In its place is a whole new curriculum aimed at steering kids toward engineering careers. Admiral King High School in Lorain, Ohio, is a case in point. A group of students recently designed and built a sophisticated robot for the First Robotics competition. For several years, the school has entered the contest, developing an agile remote-controlled robot that picks up and releases objects of various shape and size. “Robotics,” boasts instructor Bill Bogan, “is what brings students into our preengineering program.”

The classes are part of Project Lead the Way (PLTW). The national program hopes to avoid a high-tech crisis by offering a preengineering curriculum, software, and professional development to high-school and middleschool students. The nonprofit organization helps schools prepare students for high-tech careers.

Studies show that PLTW students become the kind of skilled employees industry needs to stay competitive in a global marketplace. The program also helps students test the engineering “waters” before they spend thousands of dollars on college courses. (One of PLTW’s goals is to expose students to engineering concepts while their opinions about careers are still forming.)

The program helped fire up 16-year-old Corey Smith’s problem-solving skills. Smith was tasked with creating a device that could lift a sheet of paper off the floor — and his device performs admirably. His “paper-pickerupper” uses parts scavenged from a busted photocopier.

At Lorain County JVS, a high school and adult career center in nearby Oberlin, Ohio, Clifford Karp, 17, uses a light meter to measure the efficiency of a remotecontrolled toy truck he converted from battery power to solar. In the school’s Manufacturing & Pre- Engineering Academy, students can major in computerized design and drafting, manufacturing engineering technology, precision machine technology or welding and fabrication.

The academy teaches blueprint reading, CNC and machine technology, electrical, geometric dimensions and tolerancing, quality assurance, fluid power, CAD, robotics, and more. There are also transportation, culinary, and building- trades academies.

In Tim Dale’s Introduction to Engineering class at Midview High School, students use Autocad and Inventor to design a range of items, from desktop organizers to jet engines. The atmosphere is casual but the learning is hands-on and serious.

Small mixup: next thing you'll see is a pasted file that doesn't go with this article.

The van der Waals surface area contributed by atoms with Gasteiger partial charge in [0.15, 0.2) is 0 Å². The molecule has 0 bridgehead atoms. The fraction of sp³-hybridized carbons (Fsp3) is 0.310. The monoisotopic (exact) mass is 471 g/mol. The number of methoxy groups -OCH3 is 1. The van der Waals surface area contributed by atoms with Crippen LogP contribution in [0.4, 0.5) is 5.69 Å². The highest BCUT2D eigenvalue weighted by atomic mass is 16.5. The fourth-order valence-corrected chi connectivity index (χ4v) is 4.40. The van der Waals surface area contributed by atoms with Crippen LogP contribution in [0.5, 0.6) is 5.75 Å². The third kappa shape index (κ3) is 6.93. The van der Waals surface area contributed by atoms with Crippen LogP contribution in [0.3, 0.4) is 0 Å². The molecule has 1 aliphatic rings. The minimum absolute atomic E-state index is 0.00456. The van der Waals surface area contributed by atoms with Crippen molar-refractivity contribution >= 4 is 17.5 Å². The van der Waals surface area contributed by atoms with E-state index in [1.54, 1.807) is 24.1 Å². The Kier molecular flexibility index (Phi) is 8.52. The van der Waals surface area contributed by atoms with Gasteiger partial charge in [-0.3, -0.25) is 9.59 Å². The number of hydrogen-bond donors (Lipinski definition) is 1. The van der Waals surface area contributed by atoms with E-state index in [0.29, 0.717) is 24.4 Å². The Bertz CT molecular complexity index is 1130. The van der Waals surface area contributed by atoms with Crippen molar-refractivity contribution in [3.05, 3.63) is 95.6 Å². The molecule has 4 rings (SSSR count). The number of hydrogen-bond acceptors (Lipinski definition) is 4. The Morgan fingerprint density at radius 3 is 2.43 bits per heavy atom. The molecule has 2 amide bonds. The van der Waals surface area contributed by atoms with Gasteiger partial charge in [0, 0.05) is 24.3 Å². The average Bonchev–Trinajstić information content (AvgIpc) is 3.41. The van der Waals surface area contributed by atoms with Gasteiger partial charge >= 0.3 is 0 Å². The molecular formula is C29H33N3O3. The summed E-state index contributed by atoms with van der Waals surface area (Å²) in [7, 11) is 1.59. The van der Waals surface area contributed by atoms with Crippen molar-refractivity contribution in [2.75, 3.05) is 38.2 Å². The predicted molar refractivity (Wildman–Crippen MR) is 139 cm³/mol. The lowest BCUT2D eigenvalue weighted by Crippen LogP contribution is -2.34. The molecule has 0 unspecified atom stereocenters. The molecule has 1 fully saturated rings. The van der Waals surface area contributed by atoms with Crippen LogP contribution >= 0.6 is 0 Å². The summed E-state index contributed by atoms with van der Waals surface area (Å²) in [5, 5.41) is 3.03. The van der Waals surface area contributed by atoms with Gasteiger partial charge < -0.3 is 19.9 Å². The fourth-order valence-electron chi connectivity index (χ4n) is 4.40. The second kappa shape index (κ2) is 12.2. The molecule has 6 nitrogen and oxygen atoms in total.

Even more striking than the ingenuity is the students’ sense of ownership and accomplishment. Like new parents, the teenagers beam when they talk about using technology to overcome challenges.

Classroom instruction in PLTW generally consists of one part theory and two parts application. Emphasis is on problem-solving, teamwork, and project-based learning. Gateway to Technology, a five-unit PLTW middle-school program, helps sixth, seventh, and eighth graders explore math, science, and technology. The units — taught alongside rigorous academic core courses — are Design and Modeling, The Magic of Electrons, The Science of Technology, Automation and Robotics, and Flight and Space.

Pathway to Engineering, an eight-course high-school program, uses a hands-on approach to teach engineering by immersing students in complex engineering problems. The courses are Introduction to Engineering Design, Principles of Engineering, Digital Electronics, Aerospace Engineering, Biotechnical Engineering, Civil Engineering and Architecture, Computer Integrated Manufacturing, and Engineering Design and Development.

With kids like Corey and Clifford in more than 1,700 PLTW schools nationwide, the future of engineering seems assured.

Instructor Tim Dale looks over a student’s shoulder in his Introduction to Engineering class at Midview High School.

Corey Smith, 16, and his paper-picker- upper, which uses parts from a broken photocopier.